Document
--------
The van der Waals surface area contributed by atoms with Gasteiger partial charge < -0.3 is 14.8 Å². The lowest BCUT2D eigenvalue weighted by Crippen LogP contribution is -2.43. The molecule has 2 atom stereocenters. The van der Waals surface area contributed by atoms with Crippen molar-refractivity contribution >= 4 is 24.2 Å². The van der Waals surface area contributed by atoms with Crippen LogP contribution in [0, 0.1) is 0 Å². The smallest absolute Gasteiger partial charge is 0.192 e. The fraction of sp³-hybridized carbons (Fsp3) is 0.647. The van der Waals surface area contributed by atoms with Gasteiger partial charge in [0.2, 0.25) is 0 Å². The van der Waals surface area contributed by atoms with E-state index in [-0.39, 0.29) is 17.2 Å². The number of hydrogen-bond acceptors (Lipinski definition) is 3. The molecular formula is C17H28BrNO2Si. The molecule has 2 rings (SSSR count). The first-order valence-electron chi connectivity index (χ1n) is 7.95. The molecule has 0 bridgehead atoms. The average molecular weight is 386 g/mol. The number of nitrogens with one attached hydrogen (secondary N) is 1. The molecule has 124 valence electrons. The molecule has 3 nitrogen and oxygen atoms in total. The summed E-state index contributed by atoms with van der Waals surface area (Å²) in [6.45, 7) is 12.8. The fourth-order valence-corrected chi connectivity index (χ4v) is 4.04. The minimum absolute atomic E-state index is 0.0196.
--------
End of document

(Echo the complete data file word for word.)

The van der Waals surface area contributed by atoms with Gasteiger partial charge < -0.3 is 14.8 Å². The lowest BCUT2D eigenvalue weighted by Crippen LogP contribution is -2.43. The molecule has 2 atom stereocenters. The van der Waals surface area contributed by atoms with Crippen molar-refractivity contribution >= 4 is 24.2 Å². The van der Waals surface area contributed by atoms with Crippen LogP contribution in [0, 0.1) is 0 Å². The smallest absolute Gasteiger partial charge is 0.192 e. The fraction of sp³-hybridized carbons (Fsp3) is 0.647. The van der Waals surface area contributed by atoms with Gasteiger partial charge in [0.2, 0.25) is 0 Å². The van der Waals surface area contributed by atoms with E-state index in [-0.39, 0.29) is 17.2 Å². The number of hydrogen-bond acceptors (Lipinski definition) is 3. The molecular formula is C17H28BrNO2Si. The molecule has 2 rings (SSSR count). The first-order valence-electron chi connectivity index (χ1n) is 7.95. The molecule has 0 bridgehead atoms. The average molecular weight is 386 g/mol. The number of nitrogens with one attached hydrogen (secondary N) is 1. The molecule has 124 valence electrons. The molecule has 3 nitrogen and oxygen atoms in total. The summed E-state index contributed by atoms with van der Waals surface area (Å²) in [6.45, 7) is 12.8. The fourth-order valence-corrected chi connectivity index (χ4v) is 4.04. The minimum absolute atomic E-state index is 0.0196.